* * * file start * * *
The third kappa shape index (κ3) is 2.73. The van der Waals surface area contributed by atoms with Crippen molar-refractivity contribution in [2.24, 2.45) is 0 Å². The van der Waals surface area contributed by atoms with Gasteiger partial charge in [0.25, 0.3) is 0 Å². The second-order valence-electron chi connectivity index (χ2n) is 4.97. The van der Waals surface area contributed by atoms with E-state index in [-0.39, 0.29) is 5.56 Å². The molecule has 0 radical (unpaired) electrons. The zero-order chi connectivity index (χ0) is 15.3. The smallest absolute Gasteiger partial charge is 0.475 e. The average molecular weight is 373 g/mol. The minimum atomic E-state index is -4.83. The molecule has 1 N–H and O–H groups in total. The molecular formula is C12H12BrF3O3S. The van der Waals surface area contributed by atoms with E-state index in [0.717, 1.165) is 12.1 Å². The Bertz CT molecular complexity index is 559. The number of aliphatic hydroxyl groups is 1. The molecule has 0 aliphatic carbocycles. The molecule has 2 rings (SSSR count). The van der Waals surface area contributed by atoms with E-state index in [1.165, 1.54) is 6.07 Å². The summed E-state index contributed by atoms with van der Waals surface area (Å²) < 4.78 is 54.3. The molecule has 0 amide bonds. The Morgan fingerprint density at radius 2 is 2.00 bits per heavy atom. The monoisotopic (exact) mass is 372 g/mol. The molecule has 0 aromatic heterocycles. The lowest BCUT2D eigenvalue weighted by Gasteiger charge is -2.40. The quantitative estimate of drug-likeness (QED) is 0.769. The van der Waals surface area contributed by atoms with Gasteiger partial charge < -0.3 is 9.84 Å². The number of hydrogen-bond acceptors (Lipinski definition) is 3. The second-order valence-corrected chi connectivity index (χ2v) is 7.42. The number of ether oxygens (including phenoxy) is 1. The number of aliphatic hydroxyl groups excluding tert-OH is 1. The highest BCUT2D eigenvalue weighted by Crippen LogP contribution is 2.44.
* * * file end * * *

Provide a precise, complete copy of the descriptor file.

The third kappa shape index (κ3) is 2.73. The van der Waals surface area contributed by atoms with Crippen molar-refractivity contribution in [2.24, 2.45) is 0 Å². The van der Waals surface area contributed by atoms with Gasteiger partial charge in [0.25, 0.3) is 0 Å². The second-order valence-electron chi connectivity index (χ2n) is 4.97. The van der Waals surface area contributed by atoms with E-state index in [-0.39, 0.29) is 5.56 Å². The molecule has 0 radical (unpaired) electrons. The zero-order chi connectivity index (χ0) is 15.3. The smallest absolute Gasteiger partial charge is 0.475 e. The average molecular weight is 373 g/mol. The minimum atomic E-state index is -4.83. The molecule has 1 N–H and O–H groups in total. The molecular formula is C12H12BrF3O3S. The van der Waals surface area contributed by atoms with E-state index in [0.717, 1.165) is 12.1 Å². The Bertz CT molecular complexity index is 559. The number of aliphatic hydroxyl groups is 1. The molecule has 0 aliphatic carbocycles. The molecule has 2 rings (SSSR count). The van der Waals surface area contributed by atoms with E-state index in [1.165, 1.54) is 6.07 Å². The summed E-state index contributed by atoms with van der Waals surface area (Å²) < 4.78 is 54.3. The molecule has 0 amide bonds. The Morgan fingerprint density at radius 2 is 2.00 bits per heavy atom. The monoisotopic (exact) mass is 372 g/mol. The molecule has 0 aromatic heterocycles. The lowest BCUT2D eigenvalue weighted by Gasteiger charge is -2.40. The quantitative estimate of drug-likeness (QED) is 0.769. The van der Waals surface area contributed by atoms with Gasteiger partial charge < -0.3 is 9.84 Å². The number of hydrogen-bond acceptors (Lipinski definition) is 3. The second-order valence-corrected chi connectivity index (χ2v) is 7.42. The number of ether oxygens (including phenoxy) is 1. The number of aliphatic hydroxyl groups excluding tert-OH is 1. The highest BCUT2D eigenvalue weighted by Crippen LogP contribution is 2.44.